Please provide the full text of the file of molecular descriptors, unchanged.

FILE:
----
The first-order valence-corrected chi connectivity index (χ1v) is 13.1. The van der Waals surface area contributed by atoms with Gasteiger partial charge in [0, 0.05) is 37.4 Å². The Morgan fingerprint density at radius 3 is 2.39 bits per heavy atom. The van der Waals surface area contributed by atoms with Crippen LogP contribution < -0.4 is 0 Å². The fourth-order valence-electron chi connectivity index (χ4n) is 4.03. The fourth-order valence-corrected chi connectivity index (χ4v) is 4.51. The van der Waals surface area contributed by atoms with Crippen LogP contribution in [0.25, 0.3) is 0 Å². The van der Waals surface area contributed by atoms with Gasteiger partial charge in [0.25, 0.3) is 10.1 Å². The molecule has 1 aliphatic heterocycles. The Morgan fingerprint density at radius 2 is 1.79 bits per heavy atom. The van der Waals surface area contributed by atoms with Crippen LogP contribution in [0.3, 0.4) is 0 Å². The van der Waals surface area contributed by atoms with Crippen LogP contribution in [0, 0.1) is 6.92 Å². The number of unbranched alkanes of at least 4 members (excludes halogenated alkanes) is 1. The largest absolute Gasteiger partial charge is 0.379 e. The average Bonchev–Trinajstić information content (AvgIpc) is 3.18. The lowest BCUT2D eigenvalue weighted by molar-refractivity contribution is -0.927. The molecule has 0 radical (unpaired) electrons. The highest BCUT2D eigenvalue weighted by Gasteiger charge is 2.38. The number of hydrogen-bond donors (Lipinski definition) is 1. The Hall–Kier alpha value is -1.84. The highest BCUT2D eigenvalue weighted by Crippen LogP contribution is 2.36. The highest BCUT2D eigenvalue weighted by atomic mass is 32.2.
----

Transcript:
The first-order valence-corrected chi connectivity index (χ1v) is 13.1. The van der Waals surface area contributed by atoms with Gasteiger partial charge in [0, 0.05) is 37.4 Å². The Morgan fingerprint density at radius 3 is 2.39 bits per heavy atom. The van der Waals surface area contributed by atoms with Crippen LogP contribution < -0.4 is 0 Å². The fourth-order valence-electron chi connectivity index (χ4n) is 4.03. The fourth-order valence-corrected chi connectivity index (χ4v) is 4.51. The van der Waals surface area contributed by atoms with Crippen LogP contribution in [0.25, 0.3) is 0 Å². The van der Waals surface area contributed by atoms with Gasteiger partial charge in [0.25, 0.3) is 10.1 Å². The molecule has 1 aliphatic heterocycles. The Morgan fingerprint density at radius 2 is 1.79 bits per heavy atom. The van der Waals surface area contributed by atoms with Crippen LogP contribution in [0.3, 0.4) is 0 Å². The van der Waals surface area contributed by atoms with Crippen LogP contribution in [0, 0.1) is 6.92 Å². The number of unbranched alkanes of at least 4 members (excludes halogenated alkanes) is 1. The largest absolute Gasteiger partial charge is 0.379 e. The average Bonchev–Trinajstić information content (AvgIpc) is 3.18. The lowest BCUT2D eigenvalue weighted by molar-refractivity contribution is -0.927. The molecule has 0 radical (unpaired) electrons. The highest BCUT2D eigenvalue weighted by Gasteiger charge is 2.38. The number of hydrogen-bond donors (Lipinski definition) is 1. The Hall–Kier alpha value is -1.84. The highest BCUT2D eigenvalue weighted by Crippen LogP contribution is 2.36. The highest BCUT2D eigenvalue weighted by atomic mass is 32.2.